Fact Checker | Analysis
April 4, 2017 at 3:00 AM
The Trump White House is determined to turn questions about Russian efforts to sway the presidential election into a probe about whether the Obama administration improperly spied on Trump campaign officials. This line of attack is consistent with President Trump’s March 4 tweets falsely claiming that President Barack Obama tapped his phones at the Trump Tower during the election.
On April 3, Trump seized on a three-day-old report recycled on Fox News — that a “very senior” intelligence official “unmasked,” or exposed, the names of people affiliated with the Trump team — to insist that should be the real focus on the Russia probe. This is entirely different from Trump’s original claim about phone taps during the election, but the White House often acts as if it is similar.
Shortly after Trump’s tweets, Eli Lake of Bloomberg News reported that “former national security adviser Susan E. Rice requested the identities of U.S. persons in raw intelligence reports on dozens of occasions that connect to the Donald Trump transition and campaign.” Fox News then cited sources as confirming Bloomberg’s report. Earlier, on April 2, conservative social-media agitator Mike Cernovich also identified Rice as asking for names.
Since this is turning into yet another tangled Washington tale, as a reader service, the Fact Checker will attempt to explain what’s going on here, using statements made by White House press secretary Sean Spicer at briefings on March 31 and April 3. As this is a roundup, we do not award Pinocchios.
“When you see the developments that we’ve seen in terms of the public on-the-record comments that Dr. Farkas — Evelyn Farkas, who is the deputy assistant secretary for Defense for Russian Affairs said very publicly that this was part of an attempt of the Obama administration to spread classified information.”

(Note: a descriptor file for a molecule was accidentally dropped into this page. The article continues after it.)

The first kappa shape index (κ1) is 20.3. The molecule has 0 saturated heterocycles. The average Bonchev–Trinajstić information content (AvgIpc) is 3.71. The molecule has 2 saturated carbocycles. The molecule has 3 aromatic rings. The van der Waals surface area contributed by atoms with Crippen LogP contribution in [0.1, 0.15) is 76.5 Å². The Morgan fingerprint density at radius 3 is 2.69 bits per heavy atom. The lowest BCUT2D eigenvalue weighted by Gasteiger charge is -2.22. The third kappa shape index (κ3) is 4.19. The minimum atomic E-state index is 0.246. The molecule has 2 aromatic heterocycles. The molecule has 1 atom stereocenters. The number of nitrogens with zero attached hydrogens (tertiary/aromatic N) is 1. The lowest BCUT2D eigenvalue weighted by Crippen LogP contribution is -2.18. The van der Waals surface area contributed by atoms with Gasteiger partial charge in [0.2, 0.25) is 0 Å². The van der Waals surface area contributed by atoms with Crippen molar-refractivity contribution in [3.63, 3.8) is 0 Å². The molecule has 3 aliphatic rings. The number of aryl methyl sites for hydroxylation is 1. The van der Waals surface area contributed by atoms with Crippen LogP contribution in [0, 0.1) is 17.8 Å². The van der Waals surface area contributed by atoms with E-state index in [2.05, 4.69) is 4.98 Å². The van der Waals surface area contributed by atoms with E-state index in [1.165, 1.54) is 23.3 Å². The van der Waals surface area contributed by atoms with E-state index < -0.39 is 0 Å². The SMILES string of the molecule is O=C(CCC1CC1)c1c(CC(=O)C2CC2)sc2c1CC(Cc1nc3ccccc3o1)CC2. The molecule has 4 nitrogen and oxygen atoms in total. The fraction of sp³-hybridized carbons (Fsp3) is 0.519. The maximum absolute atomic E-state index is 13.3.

Farkas had stepped down from this position in October 2015, more than a year before the election. On March 2, she gave an interview to MSNBC concerning a March 1 article in the New York Times that Obama administration officials attempted to preserve intelligence concerning Russian interference out of fear the incoming Trump administration would destroy it.
“I was urging my former colleagues, and, and frankly speaking, the people on the Hill, it was more actually aimed at telling the Hill people, get as much information as you can, get as much intelligence as you can before President Obama leaves the administration,” Farkas said. “I had a fear that somehow that information would disappear with the senior people that left. So it would be hidden away in the bureaucracy.”
Somehow, the administration has tried to twist her comments into a confirmation that Trump was spied on. Spicer even misquoted Farkas as saying, “I had a fear that they were essentially watching the Trump staff and he was worried about the Trump administration.” But she did not suggest surveillance of Trump, and neither did the Times article. She also did not say the Obama administration tried to spread classified information.
Farkas was not in a position to know in any case, because she had left the administration months before the election. The White House consistently suggests Farkas was still working for Obama during the period in question.
“It was Hillary Clinton who was the architect of the last administration’s failed reset policy. She told Russian state TV that it was designed to strengthen Russia. That was their goal: to strengthen Russia. She used her office to make concession after concession, selling off one-fifth of our country’s uranium, paid speeches, paid deals, getting personal calls from Vladimir Putin. I think if there’s — you really want to talk about a Russian connection and the substance, that’s where we should be looking.”
Spicer makes a series of misleading statements in an effort to suggest that former secretary of state Hillary Clinton, the loser of the presidential race, was guiltier of seeking better ties with Russia. (Trump, of course, during the campaign was vocal in the need to improve relations, even as evidence surfaced of Russian interference.)